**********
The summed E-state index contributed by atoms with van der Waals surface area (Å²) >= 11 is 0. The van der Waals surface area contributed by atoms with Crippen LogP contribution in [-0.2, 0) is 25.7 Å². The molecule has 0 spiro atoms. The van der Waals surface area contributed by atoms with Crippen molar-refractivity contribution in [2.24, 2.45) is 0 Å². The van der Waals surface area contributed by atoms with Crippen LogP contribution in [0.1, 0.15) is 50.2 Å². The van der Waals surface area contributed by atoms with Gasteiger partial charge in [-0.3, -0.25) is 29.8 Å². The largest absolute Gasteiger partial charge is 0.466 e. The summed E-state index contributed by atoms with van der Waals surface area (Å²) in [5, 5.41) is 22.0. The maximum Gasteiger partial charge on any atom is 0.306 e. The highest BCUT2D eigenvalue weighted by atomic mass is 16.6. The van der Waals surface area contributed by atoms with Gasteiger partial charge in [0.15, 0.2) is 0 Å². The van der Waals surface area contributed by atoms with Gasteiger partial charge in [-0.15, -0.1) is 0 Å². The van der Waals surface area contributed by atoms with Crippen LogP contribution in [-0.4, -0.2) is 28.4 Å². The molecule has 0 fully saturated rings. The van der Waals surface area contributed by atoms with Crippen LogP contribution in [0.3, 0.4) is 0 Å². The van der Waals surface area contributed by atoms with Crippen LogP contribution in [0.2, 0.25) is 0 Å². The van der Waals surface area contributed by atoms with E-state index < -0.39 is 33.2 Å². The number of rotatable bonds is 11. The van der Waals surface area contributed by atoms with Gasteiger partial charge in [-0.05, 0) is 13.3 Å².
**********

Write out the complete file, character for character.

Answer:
The summed E-state index contributed by atoms with van der Waals surface area (Å²) >= 11 is 0. The van der Waals surface area contributed by atoms with Crippen LogP contribution in [-0.2, 0) is 25.7 Å². The molecule has 0 spiro atoms. The van der Waals surface area contributed by atoms with Crippen molar-refractivity contribution in [2.24, 2.45) is 0 Å². The van der Waals surface area contributed by atoms with Crippen LogP contribution in [0.1, 0.15) is 50.2 Å². The van der Waals surface area contributed by atoms with Gasteiger partial charge in [-0.3, -0.25) is 29.8 Å². The largest absolute Gasteiger partial charge is 0.466 e. The summed E-state index contributed by atoms with van der Waals surface area (Å²) in [5, 5.41) is 22.0. The maximum Gasteiger partial charge on any atom is 0.306 e. The highest BCUT2D eigenvalue weighted by atomic mass is 16.6. The van der Waals surface area contributed by atoms with Gasteiger partial charge in [0.15, 0.2) is 0 Å². The van der Waals surface area contributed by atoms with Gasteiger partial charge in [-0.15, -0.1) is 0 Å². The van der Waals surface area contributed by atoms with Crippen LogP contribution in [-0.4, -0.2) is 28.4 Å². The molecule has 0 fully saturated rings. The van der Waals surface area contributed by atoms with Crippen LogP contribution in [0.3, 0.4) is 0 Å². The van der Waals surface area contributed by atoms with Crippen LogP contribution in [0.2, 0.25) is 0 Å². The van der Waals surface area contributed by atoms with E-state index < -0.39 is 33.2 Å². The number of rotatable bonds is 11. The van der Waals surface area contributed by atoms with Gasteiger partial charge in [-0.05, 0) is 13.3 Å².